Many went all out to show off their best homemade creations last weekend in New York City at the Javits Convention Center.
While walking the showroom floor, we saw dozens of Batmen, Iron Men, and Wonder Women, in addition to niché costumes, representing a wide range of beloved anime, sci-fi, and comic book characters.
After compiling more than 100 photos of cosplays that made us do a double-take, we narrowed it down to the seven best below.
Here are the 7 coolest costumes we saw:
Isabella Lillo said high-end cosplay materials aren’t available in her home country of Venezuela. To pull off this lady Loki look, she got creative. She used car mats (car mats!) for the shoulders, and PVC pipe, aluminium, and duct tape for the sceptre. Her Cosmic Cube even glowed!
In channeling actor Tom Hiddleston, Lillo wore emerald green contacts and tapped people in the chest with her sceptre — a gesture Loki used to gain control of his victims.
Professional actor Shyaporn Theerakulstit had no trouble getting into the character of Kahn, from “Star Trek II: Wrath of Kahn.” When he took the stage at the amateur cosplay contest, he shed a heavy cape, glared into the audience, and shouted, “What’s my name?” The audience roared, “KAAAAHHNNNN!,” just like in the movie.
Theerakulstit sewed the shirt by hand years ago for a costume party. He dusted it off for the Con and planned to wear it to the William Shatner autograph signing.
Theerakulstit edited this montage of Comic Con-goers screaming his name:
5. Pyramid Head from “Silent Hill” (video game)
Surprisingly, this elaborate costume cost under $US100 to make with most of the materials coming from Home Depot — where this cosplayer works.
This was his first time coming to a Con. If this is what his first year produced, we can’t wait to see what’s in the future.
4. Bad Robot
Everyone was talking about this fan-favourite cosplay.
We have to be honest, the first day we saw the robot walk into the Javits Center, we thought it was a publicity stunt for JJ Abrams’ television production company. He walked around with props highlighting other Abrams’ works — a Slusho cup connected to the “Cloverfield” film and a Super 8 backpack. Plus, he never spoke to anyone.
After seeing him trudging slowly around the Con for three days straight, we finally heard him speak after a panel. After briefly chatting, he told us the costume, made mostly of foam and PVC, took him and his friends six months to make.
3. Jedi Master Aayla Secura (“Star Wars”)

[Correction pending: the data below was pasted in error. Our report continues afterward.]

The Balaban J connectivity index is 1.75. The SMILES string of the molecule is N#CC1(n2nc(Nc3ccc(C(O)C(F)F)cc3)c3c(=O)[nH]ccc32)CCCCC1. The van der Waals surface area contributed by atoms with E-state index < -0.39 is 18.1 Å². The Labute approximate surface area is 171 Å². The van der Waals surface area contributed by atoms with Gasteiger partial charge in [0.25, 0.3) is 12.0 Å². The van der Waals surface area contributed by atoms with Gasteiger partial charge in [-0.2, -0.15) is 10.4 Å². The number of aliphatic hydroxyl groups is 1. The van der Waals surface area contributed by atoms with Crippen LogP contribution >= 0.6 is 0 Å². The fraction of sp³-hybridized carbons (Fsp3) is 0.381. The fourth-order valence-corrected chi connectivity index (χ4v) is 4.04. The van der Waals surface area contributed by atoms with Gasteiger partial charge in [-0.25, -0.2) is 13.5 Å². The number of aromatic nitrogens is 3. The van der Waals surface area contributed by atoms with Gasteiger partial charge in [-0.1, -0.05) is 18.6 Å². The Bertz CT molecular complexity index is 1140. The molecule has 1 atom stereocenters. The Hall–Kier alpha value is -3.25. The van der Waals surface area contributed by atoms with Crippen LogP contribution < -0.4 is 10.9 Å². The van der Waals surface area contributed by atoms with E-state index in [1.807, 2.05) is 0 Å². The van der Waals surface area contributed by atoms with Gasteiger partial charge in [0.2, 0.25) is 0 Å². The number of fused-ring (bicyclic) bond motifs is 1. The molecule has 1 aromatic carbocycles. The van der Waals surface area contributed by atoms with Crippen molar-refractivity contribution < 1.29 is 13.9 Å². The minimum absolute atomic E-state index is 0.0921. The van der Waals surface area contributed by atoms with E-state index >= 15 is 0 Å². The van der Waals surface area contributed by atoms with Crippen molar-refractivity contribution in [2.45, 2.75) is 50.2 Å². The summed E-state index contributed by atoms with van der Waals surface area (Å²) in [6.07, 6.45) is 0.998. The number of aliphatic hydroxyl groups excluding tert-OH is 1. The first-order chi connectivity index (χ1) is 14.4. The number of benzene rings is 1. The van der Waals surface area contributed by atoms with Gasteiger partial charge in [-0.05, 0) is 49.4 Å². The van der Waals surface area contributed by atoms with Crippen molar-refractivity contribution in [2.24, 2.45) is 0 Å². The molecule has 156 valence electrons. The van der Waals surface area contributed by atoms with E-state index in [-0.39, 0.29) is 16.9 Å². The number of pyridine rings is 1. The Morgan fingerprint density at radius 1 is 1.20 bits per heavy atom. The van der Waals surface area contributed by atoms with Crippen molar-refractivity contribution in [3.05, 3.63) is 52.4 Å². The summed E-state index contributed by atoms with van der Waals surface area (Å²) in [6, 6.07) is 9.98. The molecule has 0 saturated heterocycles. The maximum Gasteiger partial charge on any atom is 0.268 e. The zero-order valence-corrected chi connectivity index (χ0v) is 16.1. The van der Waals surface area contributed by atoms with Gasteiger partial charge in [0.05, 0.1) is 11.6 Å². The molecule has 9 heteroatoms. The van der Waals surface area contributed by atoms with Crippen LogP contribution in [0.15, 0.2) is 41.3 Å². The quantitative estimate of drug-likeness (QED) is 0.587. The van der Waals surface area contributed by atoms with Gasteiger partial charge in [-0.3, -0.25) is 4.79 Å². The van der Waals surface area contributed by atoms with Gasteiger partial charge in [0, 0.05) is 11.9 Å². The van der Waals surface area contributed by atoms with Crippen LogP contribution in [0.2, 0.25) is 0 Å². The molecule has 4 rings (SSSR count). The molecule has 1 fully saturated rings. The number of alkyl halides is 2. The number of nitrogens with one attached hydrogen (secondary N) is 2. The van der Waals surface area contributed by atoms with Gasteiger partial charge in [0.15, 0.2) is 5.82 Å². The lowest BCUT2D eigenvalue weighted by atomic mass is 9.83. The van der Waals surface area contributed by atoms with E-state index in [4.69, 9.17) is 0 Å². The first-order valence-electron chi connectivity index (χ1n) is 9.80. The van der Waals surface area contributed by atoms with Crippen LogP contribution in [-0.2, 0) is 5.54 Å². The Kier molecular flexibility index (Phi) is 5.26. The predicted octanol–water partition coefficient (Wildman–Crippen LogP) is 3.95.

This Jedi cosplayer thinks she spent about $US500 on airbrushing, leather, paint, and the headdress to complete her look.
The entire cosplay outfit is handmade except for the headdress which was custom made. It took three-to-four hours to airbrush herself blue before heading to the Con.
Outside the Javits Center, she’s a nanny studying to be a school teacher.
2. Captain Jack Shepard and female Shepard from “Mass Effect” (video game)
Artist and illustrator
Becka Noel told us it took her six months to create the intricately detailed Shepard costume on the left for Dhare and one month to make her own.
The costumes are pretty detailed with carbon fibre decals on the male Shepard and LED lights on both.
Together, Becka estimates that both costumes cost about $US1300 to make.
While Noel’s been making her own costumes for nearly two years, during the day she works at PUNCH — a kickboxing, mixed martial arts gym in New York City.
Here’s a look at the full costumes:
1. The Joker from “Arkham City” (video game)
20-year-old actor Sean Quinn Hanley walked around the Javits Center not only looking like a physical double of the Clown Prince of Crime, but in character as well all four days of the event.
Hanley told us he did all of his makeup himself, spending three hours each day before the Con to transform into the Joker, scars and all.
He bought the polyester suit off cosplayfu.com for about $US100. A custom-made wig cost him $US136.
Hanley told us he spent a total of six months perfecting Mark Hamill’s iconic Joker voice. It paid off — he had a laugh that would give you chills.
When not in his Joker cosplay, you may recognise him from a brief role on “The Following” playing a young Kevin Bacon.
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